# Computing the probability of a tree using the Gillespie algorithm

We want to compute the probability of alignment A,C,A at the tips of tree ((A:0.1, C:0.1):0.3, A:0.4);

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import math
import numpy as np

# Useful function for drawing a DNA state, for instance at the root
def drawNewState():
i = np.random.randint(0,4)
if i == 0:
return 'A'
elif  i==1:
return 'C'
elif  i==2:
return 'G'
elif  i==3:
return 'T'
else  :
print("Error drawNewState")
exit(-1)

# Function to simulate along a branch using the Gillespie algorithm under the Jukes Cantor model (1969)
# In this case, we consider that there can be a mutation towards the same state.
# So the sum of the rates is 0.25*4=1.0
def simulateAlongBranch(length, startingState):
l = 0.0
current = startingState
while (l < length):
l = l + np.random.exponential(scale=1.0) # 1.0 is the sum of the rates of all possible events
if l < length:
current = drawNewState()
return current

# Compute the probability of a tree
def computeTreeProbabilityBySimulating(bl_a1, bl_c, bl_a2, bl_y):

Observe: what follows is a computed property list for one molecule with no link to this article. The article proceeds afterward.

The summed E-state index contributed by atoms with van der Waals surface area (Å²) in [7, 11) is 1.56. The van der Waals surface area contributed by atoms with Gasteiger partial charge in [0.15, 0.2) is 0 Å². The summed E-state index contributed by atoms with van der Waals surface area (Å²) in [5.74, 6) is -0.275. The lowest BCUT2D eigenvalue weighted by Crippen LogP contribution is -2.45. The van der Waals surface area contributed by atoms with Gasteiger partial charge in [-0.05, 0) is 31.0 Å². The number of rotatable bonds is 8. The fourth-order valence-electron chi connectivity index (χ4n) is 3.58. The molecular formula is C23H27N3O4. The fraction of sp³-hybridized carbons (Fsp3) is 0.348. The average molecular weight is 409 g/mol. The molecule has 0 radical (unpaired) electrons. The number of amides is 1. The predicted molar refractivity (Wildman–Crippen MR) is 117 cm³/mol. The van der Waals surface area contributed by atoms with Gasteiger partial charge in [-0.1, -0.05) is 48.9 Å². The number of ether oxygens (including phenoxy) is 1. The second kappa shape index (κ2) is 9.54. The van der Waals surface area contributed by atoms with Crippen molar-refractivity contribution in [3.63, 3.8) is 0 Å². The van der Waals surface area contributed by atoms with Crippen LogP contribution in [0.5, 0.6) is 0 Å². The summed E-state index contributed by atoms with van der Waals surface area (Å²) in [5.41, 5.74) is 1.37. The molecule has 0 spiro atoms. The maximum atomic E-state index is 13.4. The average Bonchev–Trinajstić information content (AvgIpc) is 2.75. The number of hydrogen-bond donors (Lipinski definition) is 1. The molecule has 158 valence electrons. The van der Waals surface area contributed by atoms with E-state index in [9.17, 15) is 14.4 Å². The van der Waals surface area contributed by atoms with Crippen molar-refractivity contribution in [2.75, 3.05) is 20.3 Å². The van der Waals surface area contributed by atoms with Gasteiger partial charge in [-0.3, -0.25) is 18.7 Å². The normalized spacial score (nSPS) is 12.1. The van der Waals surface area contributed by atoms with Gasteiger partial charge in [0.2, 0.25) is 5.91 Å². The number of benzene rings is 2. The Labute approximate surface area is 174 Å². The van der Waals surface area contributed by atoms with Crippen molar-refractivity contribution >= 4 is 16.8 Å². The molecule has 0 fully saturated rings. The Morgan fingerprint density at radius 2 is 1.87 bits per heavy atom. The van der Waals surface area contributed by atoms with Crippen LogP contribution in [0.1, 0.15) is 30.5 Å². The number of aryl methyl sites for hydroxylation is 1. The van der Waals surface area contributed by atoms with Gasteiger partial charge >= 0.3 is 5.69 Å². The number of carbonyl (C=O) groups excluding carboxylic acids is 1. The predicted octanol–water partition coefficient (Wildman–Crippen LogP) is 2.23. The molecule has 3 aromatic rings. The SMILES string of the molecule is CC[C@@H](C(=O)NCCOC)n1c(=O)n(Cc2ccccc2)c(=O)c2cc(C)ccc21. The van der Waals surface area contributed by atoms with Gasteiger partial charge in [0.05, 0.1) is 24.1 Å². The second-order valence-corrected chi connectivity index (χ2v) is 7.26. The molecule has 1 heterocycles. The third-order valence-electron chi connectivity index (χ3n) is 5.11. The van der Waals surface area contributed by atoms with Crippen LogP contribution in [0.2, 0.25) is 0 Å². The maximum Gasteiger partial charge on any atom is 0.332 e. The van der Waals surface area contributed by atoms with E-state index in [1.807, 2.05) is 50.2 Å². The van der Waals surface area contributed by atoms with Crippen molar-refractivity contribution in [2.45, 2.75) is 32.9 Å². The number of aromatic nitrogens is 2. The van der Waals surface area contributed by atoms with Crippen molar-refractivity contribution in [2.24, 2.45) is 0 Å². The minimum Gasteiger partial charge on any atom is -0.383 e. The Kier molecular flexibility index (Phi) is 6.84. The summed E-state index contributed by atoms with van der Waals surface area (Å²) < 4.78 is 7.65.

Nsucces = 0
Nreps = 100000
iter = 0
while iter < Nreps:
x = drawNewState()
y = simulateAlongBranch(bl_y, x)
A1 = simulateAlongBranch(bl_a1, y)
C = simulateAlongBranch(bl_c, y)
A2 = simulateAlongBranch(bl_a2, x)
if (A1=="A" and C=="C" and A2=="A"):
Nsucces+=1
iter = iter + 1
return (Nsucces/Nreps)

if __name__ == '__main__':
p = computeTreeProbabilityBySimulating(0.1, 0.1, 0.4, 0.3)
print("Likelihood of ((A:0.1, C:0.1):0.3, A:0.4); for pattern {A,C,A}: "+ str(p))
print("Log-likelihood of ((A:0.1, C:0.1):0.3, A:0.4); for pattern {A,C,A}: "+ str(math.log(p)))

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Likelihood of ((A:0.1, C:0.1):0.3, A:0.4); for pattern {A,C,A}: 0.00416
Log-likelihood of ((A:0.1, C:0.1):0.3, A:0.4); for pattern {A,C,A}: -5.482240204708965

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## Comparison to likelihood computed with usual software

In common software, substitutions to the same state are not considered, and therefore branch lengths need to be rescaled. Indeed, branch lengths correspond to expected numbers of substitutions: in our case, we expect 4/3 times more substitutions than in common software. Therefore, to compare the likelihoods, we have to run common software on branch lengths that are 3/4 those of the tree, i.e.: ((A1:0.075, C:0.075):0.225, A2:0.3); When I do that, I get : loglk=-5.480185. So the Gillespie sampling approach is not too far from the Felsenstein algorithm exact approach.

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